One character is a young sexy temp, another is a harried mom. There is a party girl and Rita is a single career girl. 'She is a tough-talking, married-to-the-job secretary. She's warm, Italian-American, brash and a terrible romantic. She's a crackerjack, she knows where every paper clip is. 'Rita and her boss have a real professional marriage. No sex or flirting. He's happily married and a wonderful guy. Rita nags him about his clothes and his diet. 'It's a family of people with problems and joys and triumphs. Instead of the usual four main characters we have eight, which is really nice. Every character is interesting and distinct. 'Our cast isn't well-known now, but I think all of them will become stars too: Andrea Abbate, Kevin Conroy, Lisa Darr, Kristin Dattilo- Hayward, Dakin Matthews, Gary Dourdan and Debra Jo Rupp. 'The show is something like the first year of Mary's series. Mary was the only star, but it wasn't long before the rest of the cast -- Ed Asner, Ted Knight, Gavin MacLeod, Cloris Leachman and Betty White -- became famous too. 'Rita has some traits in common with Rhoda. They're both New Yorkers but Rita's not as neurotic. I have to say Rita doesn't have any of the same traits Valerie Hogan had.' Harper was relaxed and in a splendid mood, feeling right at home at a choice table in husband Tony Caciatti's Italian restaurant on La Cienega Boulevard. 'Rita is maybe lower middle class,' she said. 'Almost everyone has known a woman like Rita. Viewers will be able to relate to her. 'She's a working person, efficient and always a little bit concerned about keeping her job. 'Rita has some power, which is nice, and I can play my own age, which is also good. 'Best of all, working in a sitcom here in Hollywood allows me to stay in place and spent time with Tony. We're partners in a project called 'Boomerang!' It produces a monthly, 70-minute audio cassette tape. 'The tapes consist of educational and entertaining programs for 6- to 13-year-olds, founded by a couple in Northern California. The business was inspired by their 8-year-old daughter who wanted to know what the Berlin Wall was all about. 'She couldn't access that information on TV or in newspapers, so her parents developed this wonderful audio magazine on subjects like cults, drugs and pertinent items in the news that affect children. 'I play a regular character in 'Boomerang,' telling stories in contemporary language about Greek mythology. They run eight minutes and are informative as well as entertaining. 'There are segments about the dopey things parents do, and weird word definitions, a sort of game. 'The cassettes are distributed through the mail to about 50,000 youngsters across the country. Subscribers pay $3 or $4 per cassette. 'Kids listen to each tape an average of 16 times. They are fascinated by topics like the Holocaust as told through the story of Anne Frank. 'Listeners are introduced to classical music through brief biographies about composers. 'Most of the voices are those of children, making it easy for kids to relate to what is being said. Youngsters find the emotional impact of other children greater than voices of adults. 'Right now Tony has PBS and other organizations interested in converting the audio tapes to video cassettes for showing on TV or cable. 'We're going slowly to decide on what's best. Tony wants to nurture it along and do it the right way. 'The tapes are positive and upbeat, not about problems. We believe children will remember what they learn from these cassettes for the rest of their lives.'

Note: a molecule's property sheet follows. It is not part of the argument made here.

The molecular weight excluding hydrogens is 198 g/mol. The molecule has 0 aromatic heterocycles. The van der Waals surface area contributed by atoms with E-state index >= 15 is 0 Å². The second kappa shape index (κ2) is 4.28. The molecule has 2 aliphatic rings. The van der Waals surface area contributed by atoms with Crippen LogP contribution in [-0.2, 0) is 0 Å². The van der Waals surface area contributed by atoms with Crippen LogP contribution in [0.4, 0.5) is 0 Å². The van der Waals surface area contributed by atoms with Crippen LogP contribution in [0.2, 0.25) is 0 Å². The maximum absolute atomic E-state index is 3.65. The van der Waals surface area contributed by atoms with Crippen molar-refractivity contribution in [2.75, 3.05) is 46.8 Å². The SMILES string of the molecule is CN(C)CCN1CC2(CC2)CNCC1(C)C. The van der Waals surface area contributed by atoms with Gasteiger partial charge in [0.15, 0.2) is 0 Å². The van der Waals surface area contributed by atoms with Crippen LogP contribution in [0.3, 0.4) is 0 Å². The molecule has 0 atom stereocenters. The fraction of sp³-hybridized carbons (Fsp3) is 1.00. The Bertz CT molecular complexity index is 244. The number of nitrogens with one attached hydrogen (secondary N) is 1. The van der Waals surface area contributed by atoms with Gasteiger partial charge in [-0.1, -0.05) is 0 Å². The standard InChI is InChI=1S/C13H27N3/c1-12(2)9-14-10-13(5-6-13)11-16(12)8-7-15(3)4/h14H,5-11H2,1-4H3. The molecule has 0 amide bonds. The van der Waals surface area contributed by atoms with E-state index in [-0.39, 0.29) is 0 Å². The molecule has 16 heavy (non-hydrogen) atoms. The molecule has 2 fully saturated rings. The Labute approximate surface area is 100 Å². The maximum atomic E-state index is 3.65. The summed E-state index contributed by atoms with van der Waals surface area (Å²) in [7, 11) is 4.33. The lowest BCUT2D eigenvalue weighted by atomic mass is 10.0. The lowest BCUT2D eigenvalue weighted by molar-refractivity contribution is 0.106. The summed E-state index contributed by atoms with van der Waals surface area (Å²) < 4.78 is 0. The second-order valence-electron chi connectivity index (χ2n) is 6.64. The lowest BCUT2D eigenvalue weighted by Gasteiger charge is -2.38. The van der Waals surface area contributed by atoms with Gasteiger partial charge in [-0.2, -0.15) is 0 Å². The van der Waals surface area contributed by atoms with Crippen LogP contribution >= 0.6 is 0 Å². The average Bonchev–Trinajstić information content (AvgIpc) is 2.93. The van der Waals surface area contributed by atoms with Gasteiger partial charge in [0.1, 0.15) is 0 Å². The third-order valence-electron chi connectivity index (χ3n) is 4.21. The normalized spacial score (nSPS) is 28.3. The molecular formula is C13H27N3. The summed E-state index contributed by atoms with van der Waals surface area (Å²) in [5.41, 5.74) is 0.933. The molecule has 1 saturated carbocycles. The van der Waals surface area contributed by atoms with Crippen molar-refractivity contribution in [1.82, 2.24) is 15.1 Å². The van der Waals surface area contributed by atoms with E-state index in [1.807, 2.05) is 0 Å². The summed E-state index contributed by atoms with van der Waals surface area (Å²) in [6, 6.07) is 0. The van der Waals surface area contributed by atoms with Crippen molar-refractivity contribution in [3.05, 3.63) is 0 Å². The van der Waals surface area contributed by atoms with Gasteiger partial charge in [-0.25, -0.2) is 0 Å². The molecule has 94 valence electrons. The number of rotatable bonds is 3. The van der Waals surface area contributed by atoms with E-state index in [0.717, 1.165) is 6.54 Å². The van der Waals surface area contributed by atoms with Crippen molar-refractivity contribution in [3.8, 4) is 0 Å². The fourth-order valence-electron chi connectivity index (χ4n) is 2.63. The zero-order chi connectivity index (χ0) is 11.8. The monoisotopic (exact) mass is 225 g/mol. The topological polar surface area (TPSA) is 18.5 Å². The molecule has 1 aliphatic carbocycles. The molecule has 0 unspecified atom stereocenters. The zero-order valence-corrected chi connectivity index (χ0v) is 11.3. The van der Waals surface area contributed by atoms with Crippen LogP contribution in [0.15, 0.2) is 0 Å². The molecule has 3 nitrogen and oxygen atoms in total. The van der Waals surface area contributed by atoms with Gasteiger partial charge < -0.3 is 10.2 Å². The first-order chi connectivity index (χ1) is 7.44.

A Review from Entertainment Weekly